Tempo of violence kept picking up
By COLLEEN JENKINS and CARRIE WEIMAR
Published April 14, 2007
TAMPA - A little more than a year before he took five hostages at an indoor shooting range, Jeffrey Lane Dudney holed up in a hotel room with his .40-caliber pistol and threatened to shoot himself and anyone who interfered.
Dudney, 43, didn't act on that threat. But it was the first in a series of violent outbursts by the drywall salesman, who was accused during the next 15 months of cutting his wife's throat with a knife, driving drunk and shooting at strangers.
At one point, his wife warned authorities that he had vowed never to be taken into police custody again.
Dudney, a 6-foot-3, 240-pound bodybuilder, made good on his promise early Friday, taking his life with a single gunshot to the head. He told hostages he was addicted to prescription drugs.
He left behind a crushed family and a paper record of his mid-life meltdown.
The only hint of trouble before his recent spate of arrests came in 1996, when Dudney declared personal bankruptcy. The matter was resolved in three months, according to court records.
Trent Calta met Dudney and his wife, Brenda Vickers-Dudney, when the two joined his family's gym in the late 1990s.
Vickers-Dudney, a professional bodybuilder, wanted to take up boxing. Calta became one of the couple's trainers.
Dudney, also a bodybuilder, traveled with his wife when she turned pro. She named herself "The Real Deal, Too" after Evander Holyfield and won a world championship before retiring, Calta said.
"After a fight I put my pink skirt and my high heels on, I do my hair and go out with my husband," she said in a 2002 St. Petersburg Times story about her boxing career. "I'm proud to be a woman and I love my man ... and he's da man."
Their trainer thought of Dudney as "just a regular nice guy" - until a call from his friend at 3 a.m. in January 2006.
Dudney, at the Marriott Courtyard on Westshore Boulevard, told Calta he was checking out.
"You're checking out of the hotel?" Calta asked.
"No, I'm checking out."
Calta called Dudney's wife. She called police. They took Dudney to St. Joseph's Hospital under the state's Baker Act, which allows people to be held involuntarily for mental health evaluation. Dudney blamed marital and money problems.
A month later, Dudney called a colleague at National Gypsum Co. in Port Tampa, his employer of 20 years. Out on sick leave, he said he had been drinking alcohol and taking medicine. Again, he said he was "checking out."
Colleagues worried that Dudney might hurt someone at the plant. But when police found him at home later that day, Dudney told them his co-workers had blown things out of proportion.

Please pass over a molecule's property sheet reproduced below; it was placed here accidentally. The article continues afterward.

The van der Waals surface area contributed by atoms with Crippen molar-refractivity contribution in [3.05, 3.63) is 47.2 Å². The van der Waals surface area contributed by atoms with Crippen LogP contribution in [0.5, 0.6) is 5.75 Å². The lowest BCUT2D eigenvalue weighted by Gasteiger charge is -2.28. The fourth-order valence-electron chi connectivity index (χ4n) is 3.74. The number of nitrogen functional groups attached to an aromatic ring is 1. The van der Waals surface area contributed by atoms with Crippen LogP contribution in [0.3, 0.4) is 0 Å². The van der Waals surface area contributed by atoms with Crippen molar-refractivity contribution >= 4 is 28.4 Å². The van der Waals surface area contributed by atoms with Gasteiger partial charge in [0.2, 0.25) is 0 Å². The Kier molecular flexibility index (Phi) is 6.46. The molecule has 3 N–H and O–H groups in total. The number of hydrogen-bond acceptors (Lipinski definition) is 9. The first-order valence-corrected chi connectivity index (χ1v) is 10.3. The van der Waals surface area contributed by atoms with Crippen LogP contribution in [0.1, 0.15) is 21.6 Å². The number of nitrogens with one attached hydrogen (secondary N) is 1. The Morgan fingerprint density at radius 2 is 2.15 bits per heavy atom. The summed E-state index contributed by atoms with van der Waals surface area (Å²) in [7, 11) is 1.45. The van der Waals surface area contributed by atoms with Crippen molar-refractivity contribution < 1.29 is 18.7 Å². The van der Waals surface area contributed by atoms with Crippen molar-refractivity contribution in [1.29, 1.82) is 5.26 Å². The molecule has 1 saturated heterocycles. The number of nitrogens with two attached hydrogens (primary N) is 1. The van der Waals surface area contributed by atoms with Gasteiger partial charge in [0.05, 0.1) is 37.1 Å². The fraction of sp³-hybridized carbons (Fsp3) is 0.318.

"Jeffrey assured us that he was fine, that he had gone through a 'rough time,' but that he was working things out with his wife," the Tampa Police Department report states.
In August, Hillsborough County sheriff's deputies were called to his Town 'N Country apartment. According to their report, Dudney held a knife to his wife's throat during an argument and said, "I will kill you." Vickers-Dudney broke free and dialed 911.
She had a small cut on her throat but did not need medical attention, the report stated. Dudney was charged with aggravated assault with a deadly weapon, but the charges were later dropped.
On April 5, deputies arrested Dudney on three counts of attempted first-degree murder after he was accused of firing shots at a motorist.
Marc Webb, 34, said his truck was struck from behind by the driver of a 1996 Dodge Dakota on S Dale Mabry Highway. He pursued the man who hit him to get a license plate number.
Webb caught up with the driver, who climbed out of his truck and pulled out a gun.
"He was so calm," Webb said. "When I looked down the barrel of the gun into his eyes, the gun never moved. He never looked around. He didn't yell, he didn't scream. He didn't even take a deep breath."
Webb, accompanied by his wife and her friend, tried to drive away, but when he turned his truck around, a bullet shattered the back window and whizzed by Webb's headrest.
Webb said he's furious that Judge Ronald Ficarrotta allowed Dudney to be released on $150,500 bail. Dudney was eligible for bail because the crime was not a capital offense. Family members pooled money to get him out, his attorney said.
"This guy was crazy," Webb said. "With his history, there's no reason why he should have been let out. It's just lucky that no one got hurt."
National Gypsum fired Dudney after the latest arrest. The human resources manager declined to comment on his job performance or responsibilities.
Dudney's wife and 22-year-old stepdaughter could not be reached Friday for comment.
His mother sounded distraught when she answered her phone Friday. Shirley Dudney, 68, said she was rushing out the door to make arrangements for her son and couldn't talk.
"He was a very loving person," she said. "We're just in heartache right now. It's terrible. We're just trying to deal with this tragedy."
Times researcher John Martin and staff writers Abbie VanSickle and Justin George contributed to this report.
A rapid descent
Jeffrey Dudney's life spiraled quickly out of control:
Sept. 2005: DUI arrest.
Jan. 2006: Threatened suicide. Held under the Baker Act.
Feb. 2006: Reported missing after suicide threat. Not hospitalized.
Aug. 2006: Wounds wife with knife, charged with aggravated assault. Charges are dismissed.
Nov. 2006: DUI arrest.
April 2007: Charged with three counts of attempted first-degree murder. Later kills himself.
[Last modified April 14, 2007, 01:25:23]
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